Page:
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Sat., Aug. 19, 2017 5:34 PM to 7:45 PM EDT
Sat., Aug. 19, 2017 5:35 PM to 7:45 PM EDT
Sat., Aug. 19, 2017 7:45 PM to 11:00 PM EDT
Vince Wilfork welcomed back to New England to retire
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Vince Wilfork announced his retirement from the NFL on Monday, and on Wednesday, he came back home to make it official.
In a press conference at Gillette Stadium, Wilfork signed a one-day contract and retired as a Patriot. In doing so, Wilfork ended his career where it began in 2004 and where he won two Super Bowls.
Despite spending the final two seasons of his career as a Texan, Wilfork was welcomed back warmly and readily to Foxborough. Before the press conference even began, Patriots players, coaches and staff filed into the Optum Field Lounge at Gillette Stadium to show their support for No. 75. Those in attendance ranged from coaches who helped shape him from his rookie season on to players who he mentored in his 11 years to rookies who never even shared a snap with him.
Along with Robert Kraft and Bill Belichick, who spoke at the ceremony, the Patriots were also represented by Jonathan Kraft, Devin McCourty, Matthew Slater, Julian Edelman, Dont'a Hightower, Danny Amendola, Matt Patricia, Rob Ninkovich, Duron Harmon, Deatrich Wise and many more, who sat among the reporters and television crews to hear what the former captain had to say.
Even though it’s been a few years since Patriots Nation has seen Wilfork in a Patriots uniform, he has remained a fan favorite, and the impact he has made within the organization and throughout the region was evident this week, which made Wednesday even sweeter.
“All the memories that I’ve made over the years, the guy that you guys have seen and the career that I had, it wouldn’t have happened without the Patriots," Wilfork said. "So, I’ve always wanted to come back and be a Patriot for life.”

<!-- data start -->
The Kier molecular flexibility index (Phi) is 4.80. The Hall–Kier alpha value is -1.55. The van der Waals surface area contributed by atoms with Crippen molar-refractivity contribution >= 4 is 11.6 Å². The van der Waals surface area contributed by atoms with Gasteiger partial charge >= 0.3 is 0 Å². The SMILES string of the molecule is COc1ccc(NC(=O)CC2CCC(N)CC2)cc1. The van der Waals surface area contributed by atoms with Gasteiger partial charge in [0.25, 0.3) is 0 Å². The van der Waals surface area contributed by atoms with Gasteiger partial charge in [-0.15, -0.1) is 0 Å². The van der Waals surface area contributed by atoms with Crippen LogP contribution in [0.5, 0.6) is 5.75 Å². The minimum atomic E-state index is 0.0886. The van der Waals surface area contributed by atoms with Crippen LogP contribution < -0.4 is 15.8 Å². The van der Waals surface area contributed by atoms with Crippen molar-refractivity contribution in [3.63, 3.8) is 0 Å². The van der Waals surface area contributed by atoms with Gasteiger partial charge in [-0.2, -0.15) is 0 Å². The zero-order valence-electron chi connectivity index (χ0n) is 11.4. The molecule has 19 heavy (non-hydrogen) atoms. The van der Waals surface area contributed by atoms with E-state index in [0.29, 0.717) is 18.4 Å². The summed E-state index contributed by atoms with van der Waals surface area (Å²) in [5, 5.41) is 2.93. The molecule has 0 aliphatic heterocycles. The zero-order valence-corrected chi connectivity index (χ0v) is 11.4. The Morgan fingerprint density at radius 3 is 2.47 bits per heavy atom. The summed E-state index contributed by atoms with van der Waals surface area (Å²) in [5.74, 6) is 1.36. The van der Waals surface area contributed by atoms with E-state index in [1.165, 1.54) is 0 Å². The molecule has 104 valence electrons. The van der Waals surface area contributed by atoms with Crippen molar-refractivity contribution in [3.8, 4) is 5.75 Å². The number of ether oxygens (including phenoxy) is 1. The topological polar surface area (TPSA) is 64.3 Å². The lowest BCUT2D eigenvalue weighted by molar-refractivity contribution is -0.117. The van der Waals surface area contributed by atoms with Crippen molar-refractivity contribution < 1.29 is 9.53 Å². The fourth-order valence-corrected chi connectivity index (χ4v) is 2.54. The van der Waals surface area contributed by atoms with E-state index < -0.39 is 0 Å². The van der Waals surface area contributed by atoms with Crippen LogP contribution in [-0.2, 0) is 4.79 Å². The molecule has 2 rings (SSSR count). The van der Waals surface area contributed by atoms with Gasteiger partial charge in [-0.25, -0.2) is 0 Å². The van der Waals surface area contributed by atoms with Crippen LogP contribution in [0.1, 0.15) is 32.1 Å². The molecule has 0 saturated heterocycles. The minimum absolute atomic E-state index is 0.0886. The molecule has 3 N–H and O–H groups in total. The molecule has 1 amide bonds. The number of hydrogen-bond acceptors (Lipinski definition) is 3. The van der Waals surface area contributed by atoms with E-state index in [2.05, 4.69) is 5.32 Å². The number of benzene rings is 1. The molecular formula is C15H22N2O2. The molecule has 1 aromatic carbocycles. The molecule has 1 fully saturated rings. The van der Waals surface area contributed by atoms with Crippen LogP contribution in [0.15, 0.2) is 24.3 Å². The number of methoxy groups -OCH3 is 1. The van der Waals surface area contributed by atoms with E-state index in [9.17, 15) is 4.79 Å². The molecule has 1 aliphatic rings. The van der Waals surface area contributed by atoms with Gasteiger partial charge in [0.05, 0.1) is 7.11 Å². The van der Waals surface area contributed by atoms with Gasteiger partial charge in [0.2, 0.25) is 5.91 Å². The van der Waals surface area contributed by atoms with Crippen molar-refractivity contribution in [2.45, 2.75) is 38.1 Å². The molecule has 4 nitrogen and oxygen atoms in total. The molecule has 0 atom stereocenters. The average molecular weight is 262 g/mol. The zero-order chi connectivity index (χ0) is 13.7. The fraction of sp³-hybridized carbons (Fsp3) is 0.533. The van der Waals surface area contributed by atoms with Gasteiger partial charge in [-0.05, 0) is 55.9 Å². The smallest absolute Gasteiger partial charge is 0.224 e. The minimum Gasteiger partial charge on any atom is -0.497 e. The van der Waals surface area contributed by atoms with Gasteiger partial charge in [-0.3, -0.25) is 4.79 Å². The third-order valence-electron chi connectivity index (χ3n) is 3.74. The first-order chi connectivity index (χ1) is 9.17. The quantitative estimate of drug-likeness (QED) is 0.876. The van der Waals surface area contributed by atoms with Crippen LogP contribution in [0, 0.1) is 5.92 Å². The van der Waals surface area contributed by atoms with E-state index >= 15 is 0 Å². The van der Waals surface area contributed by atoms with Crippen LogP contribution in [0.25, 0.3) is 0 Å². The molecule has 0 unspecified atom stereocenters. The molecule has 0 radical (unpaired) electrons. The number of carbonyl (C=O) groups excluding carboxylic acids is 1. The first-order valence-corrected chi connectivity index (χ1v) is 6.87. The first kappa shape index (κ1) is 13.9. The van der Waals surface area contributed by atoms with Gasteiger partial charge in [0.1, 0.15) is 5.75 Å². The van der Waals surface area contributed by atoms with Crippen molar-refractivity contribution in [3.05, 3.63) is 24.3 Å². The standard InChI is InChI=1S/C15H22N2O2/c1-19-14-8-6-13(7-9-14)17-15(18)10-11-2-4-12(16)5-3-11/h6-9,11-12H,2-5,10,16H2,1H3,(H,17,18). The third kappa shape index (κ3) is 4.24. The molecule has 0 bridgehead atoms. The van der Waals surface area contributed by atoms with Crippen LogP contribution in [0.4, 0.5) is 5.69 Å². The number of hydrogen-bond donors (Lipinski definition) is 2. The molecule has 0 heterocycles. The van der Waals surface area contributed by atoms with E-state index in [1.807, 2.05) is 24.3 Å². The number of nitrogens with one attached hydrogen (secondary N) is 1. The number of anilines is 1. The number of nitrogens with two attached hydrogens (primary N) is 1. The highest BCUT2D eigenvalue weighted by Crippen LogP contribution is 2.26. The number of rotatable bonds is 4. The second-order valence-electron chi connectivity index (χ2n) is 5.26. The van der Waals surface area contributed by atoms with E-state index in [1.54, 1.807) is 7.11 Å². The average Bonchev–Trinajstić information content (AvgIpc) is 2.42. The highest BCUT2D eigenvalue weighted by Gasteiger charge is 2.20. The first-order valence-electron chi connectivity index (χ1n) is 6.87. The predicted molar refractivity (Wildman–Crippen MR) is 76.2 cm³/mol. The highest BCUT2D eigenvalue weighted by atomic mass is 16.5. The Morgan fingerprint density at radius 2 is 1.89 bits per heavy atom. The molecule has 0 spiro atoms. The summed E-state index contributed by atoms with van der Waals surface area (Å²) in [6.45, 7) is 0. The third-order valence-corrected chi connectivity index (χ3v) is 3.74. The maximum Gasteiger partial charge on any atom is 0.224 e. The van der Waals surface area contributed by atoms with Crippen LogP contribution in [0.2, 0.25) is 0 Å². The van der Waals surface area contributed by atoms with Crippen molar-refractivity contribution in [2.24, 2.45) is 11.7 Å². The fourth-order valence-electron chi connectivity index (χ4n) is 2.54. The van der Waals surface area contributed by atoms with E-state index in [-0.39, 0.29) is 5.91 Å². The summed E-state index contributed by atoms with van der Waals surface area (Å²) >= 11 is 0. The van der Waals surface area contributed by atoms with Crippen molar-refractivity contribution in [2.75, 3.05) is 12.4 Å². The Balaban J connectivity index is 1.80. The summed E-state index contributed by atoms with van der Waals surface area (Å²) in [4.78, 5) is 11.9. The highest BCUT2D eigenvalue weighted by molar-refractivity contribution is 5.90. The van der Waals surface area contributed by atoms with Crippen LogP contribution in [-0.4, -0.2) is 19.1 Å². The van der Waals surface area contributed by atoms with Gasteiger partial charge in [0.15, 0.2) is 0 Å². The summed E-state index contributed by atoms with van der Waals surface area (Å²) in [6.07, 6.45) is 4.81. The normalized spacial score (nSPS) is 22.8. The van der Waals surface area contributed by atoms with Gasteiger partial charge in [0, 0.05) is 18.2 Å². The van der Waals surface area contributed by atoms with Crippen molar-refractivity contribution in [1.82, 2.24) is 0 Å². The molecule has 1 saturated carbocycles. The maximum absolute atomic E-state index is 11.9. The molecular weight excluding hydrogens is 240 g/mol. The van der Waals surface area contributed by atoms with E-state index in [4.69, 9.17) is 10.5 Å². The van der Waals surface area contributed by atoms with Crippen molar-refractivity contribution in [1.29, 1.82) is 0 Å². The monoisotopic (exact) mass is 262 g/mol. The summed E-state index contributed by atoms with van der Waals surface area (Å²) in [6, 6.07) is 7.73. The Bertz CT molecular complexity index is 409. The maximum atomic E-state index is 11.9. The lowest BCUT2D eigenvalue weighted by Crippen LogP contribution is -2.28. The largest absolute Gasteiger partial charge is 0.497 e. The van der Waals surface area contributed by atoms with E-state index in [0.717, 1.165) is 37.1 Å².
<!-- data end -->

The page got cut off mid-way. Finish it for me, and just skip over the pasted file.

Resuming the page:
When Wilfork announced his retirement on Twitter this week, former teammates like Edelman, McCourty and Joe Andruzzi took to social media to congratulate him on his remarkable career and celebrate a one-of-a-kind teammate.
While his performance on the field was consistently dominate over his 13 year career, his character and leadership are what made him stand out. His drive, dedication and humor were highlighted by both Kraft and Belichick.
For Kraft, Wilfork and his family became an extension of his own family. When Myra Kraft was ill, Wilfork presented Kraft with a gold necklace that he wore for 11 months after his wife passed away. The pendant held Kraft’s favorite photo from their wedding.
The necklace was similar to one Wilfork owned with a picture of his parents at the center. Both of his parents passed away while he was attending the University of Miami, and he said the only regret of his football career was that they weren’t there to see what he had become.
“My parents didn't get a chance to see their son live out a dream he told them at the age of 4 I was going to be. Physically it hurt every day. It hurt by the hour. Daily. Not a minute [went] by, but I know they had the best seat in the house," he said.
In spite of this grief, Wilfork excelled in the league. He played in 189 games and made 559 combined tackles, as well as 366 total tackles and 16 sacks.
While, physically, Wilfork said he felt good enough to continue playing, the decision to retire was ultimately about whether or not he was mentally ready to take the field again.
“When I felt like I was tired of the grind and mentally I was exhausted, and I didn’t want to do it anymore, I called it quits. I could’ve easily played a couple more years and stole some money here and there. I could have done all that if I wanted to,” Wilfork said. “Physically, I’m 100 percent healthy. Nothing hurt on me. I could go lift weights, I could go run. I could do whatever I want to do right now as we speak, but the grind mentally, that’s the one thing."
Though the transition to retired life can be difficult for some NFL players, Wilfork said he is looking forward to settling into a relaxed life without the structure and demands of a football schedule. So, as of right now, he has no plans for much of anything – except fishing, grilling and golfing.
"For 20 years I’ve been on a schedule, and the last thing I want to do is jump into something right now. I’m going to take some time,” Wilfork said. “It might be a year or so I’m going to take off and kind of do things I want to do. Wake up when I want to, fish when I want to, golf when I want … just live life. Let my body relax, let my body get a feel of what life without having workouts and no schedule, being here, being there, just let my body relax and just go."